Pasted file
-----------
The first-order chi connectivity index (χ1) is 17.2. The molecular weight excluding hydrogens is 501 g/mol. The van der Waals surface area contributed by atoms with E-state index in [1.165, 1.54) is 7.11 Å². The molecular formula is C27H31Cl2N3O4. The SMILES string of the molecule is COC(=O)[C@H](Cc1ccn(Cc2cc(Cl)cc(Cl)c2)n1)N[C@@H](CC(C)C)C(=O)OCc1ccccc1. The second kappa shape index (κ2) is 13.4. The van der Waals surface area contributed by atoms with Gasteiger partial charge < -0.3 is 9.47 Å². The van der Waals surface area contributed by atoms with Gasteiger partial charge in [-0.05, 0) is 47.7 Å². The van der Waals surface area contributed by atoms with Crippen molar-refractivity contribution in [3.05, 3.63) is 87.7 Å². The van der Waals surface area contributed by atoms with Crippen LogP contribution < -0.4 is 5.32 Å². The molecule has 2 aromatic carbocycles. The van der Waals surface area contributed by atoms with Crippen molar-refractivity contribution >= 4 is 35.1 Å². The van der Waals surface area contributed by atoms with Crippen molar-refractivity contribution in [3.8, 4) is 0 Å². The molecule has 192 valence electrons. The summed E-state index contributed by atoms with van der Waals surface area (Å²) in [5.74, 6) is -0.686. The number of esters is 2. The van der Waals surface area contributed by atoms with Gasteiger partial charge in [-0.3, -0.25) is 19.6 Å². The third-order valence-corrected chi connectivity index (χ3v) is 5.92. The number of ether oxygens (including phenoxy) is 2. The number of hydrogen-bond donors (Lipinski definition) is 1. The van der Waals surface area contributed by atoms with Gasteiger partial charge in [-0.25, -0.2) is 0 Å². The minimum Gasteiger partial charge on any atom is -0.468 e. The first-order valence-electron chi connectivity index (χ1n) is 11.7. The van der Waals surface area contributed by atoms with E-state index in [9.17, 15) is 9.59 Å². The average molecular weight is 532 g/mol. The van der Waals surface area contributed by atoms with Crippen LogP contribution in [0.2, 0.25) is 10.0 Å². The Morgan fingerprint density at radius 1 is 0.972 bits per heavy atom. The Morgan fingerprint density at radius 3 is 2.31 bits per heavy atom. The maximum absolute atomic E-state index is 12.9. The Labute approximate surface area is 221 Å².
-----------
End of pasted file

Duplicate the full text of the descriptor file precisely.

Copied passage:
The first-order chi connectivity index (χ1) is 17.2. The molecular weight excluding hydrogens is 501 g/mol. The van der Waals surface area contributed by atoms with E-state index in [1.165, 1.54) is 7.11 Å². The molecular formula is C27H31Cl2N3O4. The SMILES string of the molecule is COC(=O)[C@H](Cc1ccn(Cc2cc(Cl)cc(Cl)c2)n1)N[C@@H](CC(C)C)C(=O)OCc1ccccc1. The second kappa shape index (κ2) is 13.4. The van der Waals surface area contributed by atoms with Gasteiger partial charge < -0.3 is 9.47 Å². The van der Waals surface area contributed by atoms with Gasteiger partial charge in [-0.05, 0) is 47.7 Å². The van der Waals surface area contributed by atoms with Crippen molar-refractivity contribution in [3.05, 3.63) is 87.7 Å². The van der Waals surface area contributed by atoms with Crippen LogP contribution < -0.4 is 5.32 Å². The molecule has 2 aromatic carbocycles. The van der Waals surface area contributed by atoms with Crippen molar-refractivity contribution >= 4 is 35.1 Å². The van der Waals surface area contributed by atoms with Crippen molar-refractivity contribution in [3.8, 4) is 0 Å². The molecule has 192 valence electrons. The summed E-state index contributed by atoms with van der Waals surface area (Å²) in [5.74, 6) is -0.686. The number of esters is 2. The van der Waals surface area contributed by atoms with Gasteiger partial charge in [-0.3, -0.25) is 19.6 Å². The third-order valence-corrected chi connectivity index (χ3v) is 5.92. The number of ether oxygens (including phenoxy) is 2. The number of hydrogen-bond donors (Lipinski definition) is 1. The van der Waals surface area contributed by atoms with Gasteiger partial charge in [-0.25, -0.2) is 0 Å². The minimum Gasteiger partial charge on any atom is -0.468 e. The first-order valence-electron chi connectivity index (χ1n) is 11.7. The van der Waals surface area contributed by atoms with E-state index in [9.17, 15) is 9.59 Å². The average molecular weight is 532 g/mol. The van der Waals surface area contributed by atoms with Crippen LogP contribution in [0.2, 0.25) is 10.0 Å². The Morgan fingerprint density at radius 1 is 0.972 bits per heavy atom. The Morgan fingerprint density at radius 3 is 2.31 bits per heavy atom. The maximum absolute atomic E-state index is 12.9. The Labute approximate surface area is 221 Å².